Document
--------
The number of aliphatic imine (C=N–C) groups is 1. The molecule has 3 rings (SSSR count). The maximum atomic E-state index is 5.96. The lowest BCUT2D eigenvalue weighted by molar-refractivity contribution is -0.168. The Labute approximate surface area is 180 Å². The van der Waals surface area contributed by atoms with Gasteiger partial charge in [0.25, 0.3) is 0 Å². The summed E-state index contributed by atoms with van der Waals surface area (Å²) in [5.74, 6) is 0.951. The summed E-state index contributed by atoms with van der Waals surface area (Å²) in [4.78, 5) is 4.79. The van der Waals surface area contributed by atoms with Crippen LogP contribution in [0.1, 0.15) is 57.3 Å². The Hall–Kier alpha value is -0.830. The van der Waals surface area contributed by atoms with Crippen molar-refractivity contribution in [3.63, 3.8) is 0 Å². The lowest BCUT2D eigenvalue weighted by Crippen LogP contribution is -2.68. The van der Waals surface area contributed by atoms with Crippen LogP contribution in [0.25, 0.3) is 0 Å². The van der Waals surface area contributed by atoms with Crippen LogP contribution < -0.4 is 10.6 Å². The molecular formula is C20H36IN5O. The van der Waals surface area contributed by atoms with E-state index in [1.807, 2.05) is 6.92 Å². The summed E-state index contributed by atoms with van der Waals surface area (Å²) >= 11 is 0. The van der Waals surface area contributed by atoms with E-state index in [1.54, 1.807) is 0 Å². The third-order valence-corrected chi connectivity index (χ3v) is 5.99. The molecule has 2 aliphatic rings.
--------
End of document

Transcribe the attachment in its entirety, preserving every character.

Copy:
The number of aliphatic imine (C=N–C) groups is 1. The molecule has 3 rings (SSSR count). The maximum atomic E-state index is 5.96. The lowest BCUT2D eigenvalue weighted by molar-refractivity contribution is -0.168. The Labute approximate surface area is 180 Å². The van der Waals surface area contributed by atoms with Gasteiger partial charge in [0.25, 0.3) is 0 Å². The summed E-state index contributed by atoms with van der Waals surface area (Å²) in [5.74, 6) is 0.951. The summed E-state index contributed by atoms with van der Waals surface area (Å²) in [4.78, 5) is 4.79. The van der Waals surface area contributed by atoms with Crippen LogP contribution in [0.1, 0.15) is 57.3 Å². The Hall–Kier alpha value is -0.830. The van der Waals surface area contributed by atoms with Crippen molar-refractivity contribution in [3.63, 3.8) is 0 Å². The lowest BCUT2D eigenvalue weighted by Crippen LogP contribution is -2.68. The van der Waals surface area contributed by atoms with Crippen LogP contribution in [0.25, 0.3) is 0 Å². The van der Waals surface area contributed by atoms with Crippen LogP contribution < -0.4 is 10.6 Å². The molecular formula is C20H36IN5O. The van der Waals surface area contributed by atoms with E-state index in [1.807, 2.05) is 6.92 Å². The summed E-state index contributed by atoms with van der Waals surface area (Å²) >= 11 is 0. The van der Waals surface area contributed by atoms with E-state index in [1.54, 1.807) is 0 Å². The third-order valence-corrected chi connectivity index (χ3v) is 5.99. The molecule has 2 aliphatic rings.